Employees of the Dar Es Salaam bank showed up to work one morning to find that the doors were unlocked, the vault open, and all the money was gone. It is believed that 3 guards at the bank made off with a staggering $282 million in this whopping haul. Yes, more than a quarter of a billion dollars! That&rsquos more money than the entire economies of some small countries. It is unclear why the bank had such a large amount of cash on hand, but it was all in US currency. It is suspected that the guards had the assistance of militias, to avoid detection at security checkpoints around Baghdad, as having a lazy $282 million in the boot of your car might raise suspicions. No one has been brought to justice for this brazen crime and none of the money has been recovered. The robbery received surprisingly little media coverage.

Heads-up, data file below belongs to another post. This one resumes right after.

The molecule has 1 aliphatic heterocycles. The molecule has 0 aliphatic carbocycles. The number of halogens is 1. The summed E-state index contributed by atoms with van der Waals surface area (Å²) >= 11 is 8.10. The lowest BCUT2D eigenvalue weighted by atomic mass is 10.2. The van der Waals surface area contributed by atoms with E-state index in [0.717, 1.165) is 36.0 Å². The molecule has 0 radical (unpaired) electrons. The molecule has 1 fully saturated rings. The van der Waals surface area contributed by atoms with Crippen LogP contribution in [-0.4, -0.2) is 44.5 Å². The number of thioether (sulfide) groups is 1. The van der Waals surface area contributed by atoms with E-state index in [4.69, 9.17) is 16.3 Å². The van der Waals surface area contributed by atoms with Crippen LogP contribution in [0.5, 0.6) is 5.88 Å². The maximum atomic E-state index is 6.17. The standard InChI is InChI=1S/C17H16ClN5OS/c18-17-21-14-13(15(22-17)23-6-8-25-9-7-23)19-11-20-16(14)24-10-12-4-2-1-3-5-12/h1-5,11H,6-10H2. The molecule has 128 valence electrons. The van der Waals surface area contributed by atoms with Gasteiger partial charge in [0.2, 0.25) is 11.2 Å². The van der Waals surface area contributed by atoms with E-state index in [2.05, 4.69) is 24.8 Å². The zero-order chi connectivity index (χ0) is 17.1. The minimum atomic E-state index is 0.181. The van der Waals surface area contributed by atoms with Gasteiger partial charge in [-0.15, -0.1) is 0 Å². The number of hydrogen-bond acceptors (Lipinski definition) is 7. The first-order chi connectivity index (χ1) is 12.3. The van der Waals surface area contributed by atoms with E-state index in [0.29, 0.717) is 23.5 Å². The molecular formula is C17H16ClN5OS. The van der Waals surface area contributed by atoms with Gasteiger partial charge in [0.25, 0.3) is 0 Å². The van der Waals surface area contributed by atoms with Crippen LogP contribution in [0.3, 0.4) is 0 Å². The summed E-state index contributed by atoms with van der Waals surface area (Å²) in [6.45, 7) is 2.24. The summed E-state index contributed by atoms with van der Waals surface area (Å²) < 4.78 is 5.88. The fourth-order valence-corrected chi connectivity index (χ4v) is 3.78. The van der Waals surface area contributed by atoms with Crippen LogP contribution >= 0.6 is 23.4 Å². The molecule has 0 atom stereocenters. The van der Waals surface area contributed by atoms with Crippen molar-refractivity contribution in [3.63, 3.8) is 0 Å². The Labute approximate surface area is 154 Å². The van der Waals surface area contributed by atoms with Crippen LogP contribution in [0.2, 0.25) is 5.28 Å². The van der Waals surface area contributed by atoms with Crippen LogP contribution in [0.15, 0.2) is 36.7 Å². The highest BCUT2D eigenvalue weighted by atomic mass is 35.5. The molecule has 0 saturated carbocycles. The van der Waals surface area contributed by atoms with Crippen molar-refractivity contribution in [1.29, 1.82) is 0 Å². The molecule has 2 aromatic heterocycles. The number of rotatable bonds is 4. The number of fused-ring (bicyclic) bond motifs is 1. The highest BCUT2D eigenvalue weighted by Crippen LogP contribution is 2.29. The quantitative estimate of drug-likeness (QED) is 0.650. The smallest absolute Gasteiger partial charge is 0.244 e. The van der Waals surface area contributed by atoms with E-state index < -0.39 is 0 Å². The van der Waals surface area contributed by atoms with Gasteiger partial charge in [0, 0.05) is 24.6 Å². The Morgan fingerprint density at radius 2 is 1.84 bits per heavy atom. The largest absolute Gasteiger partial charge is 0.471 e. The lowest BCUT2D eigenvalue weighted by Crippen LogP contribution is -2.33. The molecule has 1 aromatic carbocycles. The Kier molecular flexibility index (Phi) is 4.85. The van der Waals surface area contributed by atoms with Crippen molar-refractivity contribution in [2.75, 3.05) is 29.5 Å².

Number 3 on our list is also considered the biggest art heist in history. Two men dressed as police officers convinced 2 inexperienced security guards at the Gardner Museum that they were responding to a disturbance. Contrary to museum policy, the 2 guards let the &ldquoofficers&rdquo into the premises, where they quickly learned that they had been duped after being handcuffed by the men in the basement. Amazingly, the 2 men managed to do this despite having no visible weapons whatsoever. The men spent the next 81 minutes calmly selecting 12 pieces of art with a combined value of over $300 million, and this was 20 years ago. Among the paintings stolen were 3 Rembrandt&rsquos and a Vermeer. The two then took the surveillance tapes and departed, never to be heard from again, though in 1994 an offer was made to return the paintings for $2.6 million and immunity from prosecution, but the writer was never heard from again. The men appear to possibly be amateurs, as they made no effort to avoid damaging the paintings and left even more valuable works behind. The case has never been solved and there is a $5 million reward for any information pertaining to the return of the artworks. Also, authorities have announced that they will not prosecute anyone who has the paintings and offers to return them. More on the details of this interesting robbery can be read here.